The Iterated prisoners dilemma (IPD) has been an active area of study since the 1980s following Robert Axelrod’s computer tournaments. With a team of over 50 contributors I am one of many who have built a Python library that allows for sustainable study of it: github.com/Axelrod-Python/Axelrod. This library is now coming of age and a number of research projects are making use of it. This blog post will describe two related pieces of work. Recent (2012) research as well as the results of Axelrod’s original tournaments have lead to a belief that simple strategies do just as well (if not better) than more complex ones. The two papers I’m going to describe show that’s not really true.

This is joint work with a number of talented people:

The two papers in question are:

  1. Evolution Reinforces Cooperation with the Emergence of Self-Recognition Mechanisms: an empirical study of the Moran process for the iterated Prisoner’s dilemma
  2. Reinforcement Learning Produces Dominant Strategies for the Iterated Prisoner’s Dilemma

Both of these papers look at using a family (referred to as archetypes in the second paper) of strategies and training them using reinforcement learning algorithms.

Reinforcement learning refers to a collection of algorithms that train a model by exploring a space of actions and evaluating consequences of those actions: good actions are typically chosen more often than bad actions as the algorithm is allowed to “walk through” the state space. The reinforcement learning algorithms we have use are genetic algorithms and particle swarm optimisation algorithms.

There are a number of strategy archetypes described in the second paper but here’s a diagrammatic representation of a particular type of one of them called a LookerUp strategy:

This strategy was first written about by Martin Jones: mojones.net/evolving-strategies-for-an-iterated-prisoners-dilemma-tournament.html.

The idea of that strategy is that it maps a given state of a history of recent plays and the early plays of the opponent to an action: whether to cooperate or defect.

The reinforcement learning algorithm (in this case a genetic algorithm) aims to learn what best mapping to use.

We do this for two settings:

  1. A Moran process: an evolutionary model of invasion and resistance across time during which high performing individuals are more likely to be replicated.
  2. A tournament: very similar to Axelrod’s famous tournaments of the 1980s.

This corresponds to the two papers.

In the first paper we observe a number of neat things:

  • The trained strategies, with no input from us, evolve the ability to have a handshake: they recognise themselves. This seems particularly important in a Moran process of resisting invasion: where a single individual of another type is introduced.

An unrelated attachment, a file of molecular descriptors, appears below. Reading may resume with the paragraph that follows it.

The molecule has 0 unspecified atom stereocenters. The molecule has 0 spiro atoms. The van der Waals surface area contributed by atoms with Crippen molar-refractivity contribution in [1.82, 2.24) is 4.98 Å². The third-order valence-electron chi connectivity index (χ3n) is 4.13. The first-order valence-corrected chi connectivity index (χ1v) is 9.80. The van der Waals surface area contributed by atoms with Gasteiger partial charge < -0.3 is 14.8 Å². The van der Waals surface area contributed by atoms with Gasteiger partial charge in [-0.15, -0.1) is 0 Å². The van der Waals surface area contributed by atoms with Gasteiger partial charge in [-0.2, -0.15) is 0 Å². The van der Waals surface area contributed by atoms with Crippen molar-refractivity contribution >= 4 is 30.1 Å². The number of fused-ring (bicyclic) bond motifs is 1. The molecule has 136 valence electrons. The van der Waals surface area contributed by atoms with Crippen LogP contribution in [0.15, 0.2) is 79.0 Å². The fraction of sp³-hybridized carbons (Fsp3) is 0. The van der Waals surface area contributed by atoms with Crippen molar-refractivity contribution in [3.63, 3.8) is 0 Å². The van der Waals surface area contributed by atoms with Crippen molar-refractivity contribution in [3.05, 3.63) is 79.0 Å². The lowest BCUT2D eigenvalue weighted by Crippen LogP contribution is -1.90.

• The size of the population is important. In a lot of theoretic work, Moran processes are only studied for \(N=2\) however we observe a boundary as to the performance of strategies across the case \(N=2\) and \(N>2\). This could have important ramifications from the point of view of theoretic studies.

In the second paper we consider not only a standard tournament with 200 turns but also a noisy tournament in which noise is injected. For the standard tournament the trained strategies outperform the designed ones. In the case of noise there is one particular strategy that has not seen much attention in the literature called “Desired Belief Strategy” that outperforms everything else (the trained strategies still do very well).

What’s interesting to note is that a family of strategies called Zero determinant strategies which have attracted a lot of recent interest due to the fact that they theoretically best any given individual do not do well in environments with complex opponents: Moran processes and/or large tournaments.

This is the largest numerical study of this type carried out (nothing comes close in terms of Moran processes) and I’ve only covered some of my personal highlights above. It would not have been possible without the Axelrod library which not only let us run the tournaments and Moran processes but also gives us access to a large strategy space (close to 200) with which our archetypes can be trained. It’s also been helpful to be able to Cardiff University’s hardware to run the numerous simulations.

The links above are on the arxiv pre print server and we are currently working to submit to leading journals.

EDIT: Here’s a link to a blog post Marc Harper wrote about the papers: marcharper.codes/2017-07-31/axelrod.html.